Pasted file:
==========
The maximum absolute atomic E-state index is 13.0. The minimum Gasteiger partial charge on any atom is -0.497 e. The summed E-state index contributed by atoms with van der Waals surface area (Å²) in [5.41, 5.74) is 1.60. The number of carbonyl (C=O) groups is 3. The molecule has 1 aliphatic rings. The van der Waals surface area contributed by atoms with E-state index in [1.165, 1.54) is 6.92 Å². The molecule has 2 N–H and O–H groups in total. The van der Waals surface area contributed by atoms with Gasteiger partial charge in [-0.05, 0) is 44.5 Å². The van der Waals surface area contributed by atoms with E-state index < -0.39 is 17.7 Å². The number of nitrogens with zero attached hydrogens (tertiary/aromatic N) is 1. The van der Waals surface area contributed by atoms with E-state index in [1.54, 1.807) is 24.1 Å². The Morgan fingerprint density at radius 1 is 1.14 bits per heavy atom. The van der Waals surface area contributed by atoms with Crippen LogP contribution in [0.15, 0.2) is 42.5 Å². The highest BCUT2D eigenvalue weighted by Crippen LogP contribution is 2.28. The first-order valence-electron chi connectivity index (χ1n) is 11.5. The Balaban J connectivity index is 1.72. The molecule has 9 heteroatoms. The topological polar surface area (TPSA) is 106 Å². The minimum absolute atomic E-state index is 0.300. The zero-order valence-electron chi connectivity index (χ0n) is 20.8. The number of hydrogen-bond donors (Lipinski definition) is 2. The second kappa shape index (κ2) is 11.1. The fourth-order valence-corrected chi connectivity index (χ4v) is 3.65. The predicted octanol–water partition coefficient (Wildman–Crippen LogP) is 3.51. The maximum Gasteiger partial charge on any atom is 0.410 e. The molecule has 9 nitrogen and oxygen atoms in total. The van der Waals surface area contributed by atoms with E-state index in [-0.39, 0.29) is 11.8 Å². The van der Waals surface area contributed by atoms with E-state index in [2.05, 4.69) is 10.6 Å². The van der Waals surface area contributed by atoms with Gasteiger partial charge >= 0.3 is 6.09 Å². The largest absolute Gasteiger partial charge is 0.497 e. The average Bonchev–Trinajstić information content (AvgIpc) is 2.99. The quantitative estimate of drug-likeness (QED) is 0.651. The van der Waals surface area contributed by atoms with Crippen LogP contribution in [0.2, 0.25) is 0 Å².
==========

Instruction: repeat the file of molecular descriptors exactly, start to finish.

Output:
The maximum absolute atomic E-state index is 13.0. The minimum Gasteiger partial charge on any atom is -0.497 e. The summed E-state index contributed by atoms with van der Waals surface area (Å²) in [5.41, 5.74) is 1.60. The number of carbonyl (C=O) groups is 3. The molecule has 1 aliphatic rings. The van der Waals surface area contributed by atoms with E-state index in [1.165, 1.54) is 6.92 Å². The molecule has 2 N–H and O–H groups in total. The van der Waals surface area contributed by atoms with Gasteiger partial charge in [-0.05, 0) is 44.5 Å². The van der Waals surface area contributed by atoms with E-state index < -0.39 is 17.7 Å². The number of nitrogens with zero attached hydrogens (tertiary/aromatic N) is 1. The van der Waals surface area contributed by atoms with E-state index in [1.54, 1.807) is 24.1 Å². The Morgan fingerprint density at radius 1 is 1.14 bits per heavy atom. The van der Waals surface area contributed by atoms with Crippen LogP contribution in [0.15, 0.2) is 42.5 Å². The highest BCUT2D eigenvalue weighted by Crippen LogP contribution is 2.28. The first-order valence-electron chi connectivity index (χ1n) is 11.5. The Balaban J connectivity index is 1.72. The molecule has 9 heteroatoms. The topological polar surface area (TPSA) is 106 Å². The minimum absolute atomic E-state index is 0.300. The zero-order valence-electron chi connectivity index (χ0n) is 20.8. The number of hydrogen-bond donors (Lipinski definition) is 2. The second kappa shape index (κ2) is 11.1. The fourth-order valence-corrected chi connectivity index (χ4v) is 3.65. The predicted octanol–water partition coefficient (Wildman–Crippen LogP) is 3.51. The maximum Gasteiger partial charge on any atom is 0.410 e. The molecule has 9 nitrogen and oxygen atoms in total. The van der Waals surface area contributed by atoms with E-state index in [-0.39, 0.29) is 11.8 Å². The van der Waals surface area contributed by atoms with E-state index in [2.05, 4.69) is 10.6 Å². The van der Waals surface area contributed by atoms with Gasteiger partial charge >= 0.3 is 6.09 Å². The largest absolute Gasteiger partial charge is 0.497 e. The average Bonchev–Trinajstić information content (AvgIpc) is 2.99. The quantitative estimate of drug-likeness (QED) is 0.651. The van der Waals surface area contributed by atoms with Crippen LogP contribution in [0.2, 0.25) is 0 Å².